Concrete Skills

Having knowledge is not the same as having the skill and practical ability to apply that knowledge to create software applications. This is where craftsmanship comes in.

Pete McBreen, Software Craftsmanship


You are seeking a role on a talented team of craftsmen that will provide you with better learning opportunities than you currently have.


Unfortunately, that team has no incentive to risk hiring someone who may not be able to directly contribute to the team’s workload. The team also faces the possibility that you may not even be able to indirectly contribute, such as by automating some simple manual tasks.


Acquire and maintain concrete skills. Even though one of the things that an apprentice brings to a team is an ability to learn quickly, the possession of discrete and demonstrable ability with specific tools and technologies increases the likelihood that you will be trusted to contribute indirectly until you start to gain stature.

Some of the concrete skills you should acquire will be little more than mechanisms to get you past crude HR filters and managers who construct teams by playing buzzword bingo. Others will reassure your prospective team members that you can be put to good use and will not require “day care” (Organizational Patterns of Agile Software Development, p. 88). Examples of concrete skills include writing build files in various popular languages, knowledge of various popular open source frameworks like Hibernate and Struts, basic web design, JavaScript, and the standard libraries in your language of choice.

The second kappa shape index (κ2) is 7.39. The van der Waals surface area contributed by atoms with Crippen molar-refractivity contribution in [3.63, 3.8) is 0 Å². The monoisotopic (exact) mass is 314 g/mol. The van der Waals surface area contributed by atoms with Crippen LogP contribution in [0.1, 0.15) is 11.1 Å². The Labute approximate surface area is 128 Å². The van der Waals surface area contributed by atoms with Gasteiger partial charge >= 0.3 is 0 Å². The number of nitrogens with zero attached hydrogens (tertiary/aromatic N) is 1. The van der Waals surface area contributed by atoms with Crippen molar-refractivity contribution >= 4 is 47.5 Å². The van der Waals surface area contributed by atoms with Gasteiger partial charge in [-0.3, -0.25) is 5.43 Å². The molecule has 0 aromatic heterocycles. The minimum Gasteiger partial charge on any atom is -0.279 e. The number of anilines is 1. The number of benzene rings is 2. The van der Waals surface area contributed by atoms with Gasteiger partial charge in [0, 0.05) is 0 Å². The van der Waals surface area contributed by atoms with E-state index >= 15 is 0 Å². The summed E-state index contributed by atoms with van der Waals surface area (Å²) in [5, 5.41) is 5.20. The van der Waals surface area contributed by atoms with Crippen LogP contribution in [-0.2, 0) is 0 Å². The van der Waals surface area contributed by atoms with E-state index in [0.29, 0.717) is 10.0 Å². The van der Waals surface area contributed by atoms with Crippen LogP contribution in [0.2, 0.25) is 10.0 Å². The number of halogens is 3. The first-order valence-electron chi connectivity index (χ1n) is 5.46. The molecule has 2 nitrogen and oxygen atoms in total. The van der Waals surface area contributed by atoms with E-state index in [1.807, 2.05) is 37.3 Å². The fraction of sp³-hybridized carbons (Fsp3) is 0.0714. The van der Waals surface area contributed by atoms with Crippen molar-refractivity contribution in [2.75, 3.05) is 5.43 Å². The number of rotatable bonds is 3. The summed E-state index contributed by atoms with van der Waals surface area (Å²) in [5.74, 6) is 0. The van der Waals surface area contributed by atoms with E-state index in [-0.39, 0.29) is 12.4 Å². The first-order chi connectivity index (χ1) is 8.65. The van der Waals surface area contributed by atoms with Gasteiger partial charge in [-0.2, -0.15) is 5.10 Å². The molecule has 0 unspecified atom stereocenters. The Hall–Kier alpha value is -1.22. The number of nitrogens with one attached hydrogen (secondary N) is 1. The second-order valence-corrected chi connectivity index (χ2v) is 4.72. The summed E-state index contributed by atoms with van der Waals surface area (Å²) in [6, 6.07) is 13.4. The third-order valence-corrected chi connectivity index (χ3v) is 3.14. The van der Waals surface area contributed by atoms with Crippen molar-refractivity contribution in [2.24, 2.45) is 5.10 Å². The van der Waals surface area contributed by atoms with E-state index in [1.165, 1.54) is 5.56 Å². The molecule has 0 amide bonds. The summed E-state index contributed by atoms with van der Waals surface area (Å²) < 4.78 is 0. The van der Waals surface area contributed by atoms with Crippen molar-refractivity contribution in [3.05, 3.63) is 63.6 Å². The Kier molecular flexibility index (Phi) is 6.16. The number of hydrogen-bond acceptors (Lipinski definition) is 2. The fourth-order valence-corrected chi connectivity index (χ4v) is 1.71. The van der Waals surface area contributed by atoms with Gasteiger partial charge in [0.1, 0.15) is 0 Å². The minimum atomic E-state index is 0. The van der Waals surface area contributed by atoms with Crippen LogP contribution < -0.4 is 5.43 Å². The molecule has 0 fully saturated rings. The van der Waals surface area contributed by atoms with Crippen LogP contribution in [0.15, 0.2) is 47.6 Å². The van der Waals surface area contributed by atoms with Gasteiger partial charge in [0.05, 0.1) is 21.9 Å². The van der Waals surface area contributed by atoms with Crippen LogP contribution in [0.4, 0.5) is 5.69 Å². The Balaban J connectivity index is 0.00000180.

The point is that you will often require hiring managers to take a leap of faith in choosing you. Concrete skills (which are ideally discrete enough that you can bring toy implementations to an interview) allow you to meet them halfway. The concrete skills you possess are your answer to the question: “If we hire you today, what can you do on Monday morning that will benefit us?” A deep understanding of Your First Language will help establish your credibility and should prove to be extremely useful to your team.

As you begin to make the transition to the role of journeyman you will become less dependent on these skills, as you start to be hired on the basis of your reputation, your portfolio of previous work, and the deeper qualities you bring to a team. Until then, your virtues must be a little more overt.


Collect the CVs of people whose skills you respect. You can either ask them for a copy or download the CVs from their websites. For each person, identify five discrete skills noted on the CV, and determine which of these skills would be immediately useful on the kind of team you want to join. Put together a plan and a toy project that will demonstrate that you have acquired these skills. Implement the plan.

Get in the habit of going through your own CV on a regular basis. As you do so, extract the concrete skills into a separate list. Are you comfortable knowing that many hiring managers will only look at the items in this list rather than the sum of your experiences?

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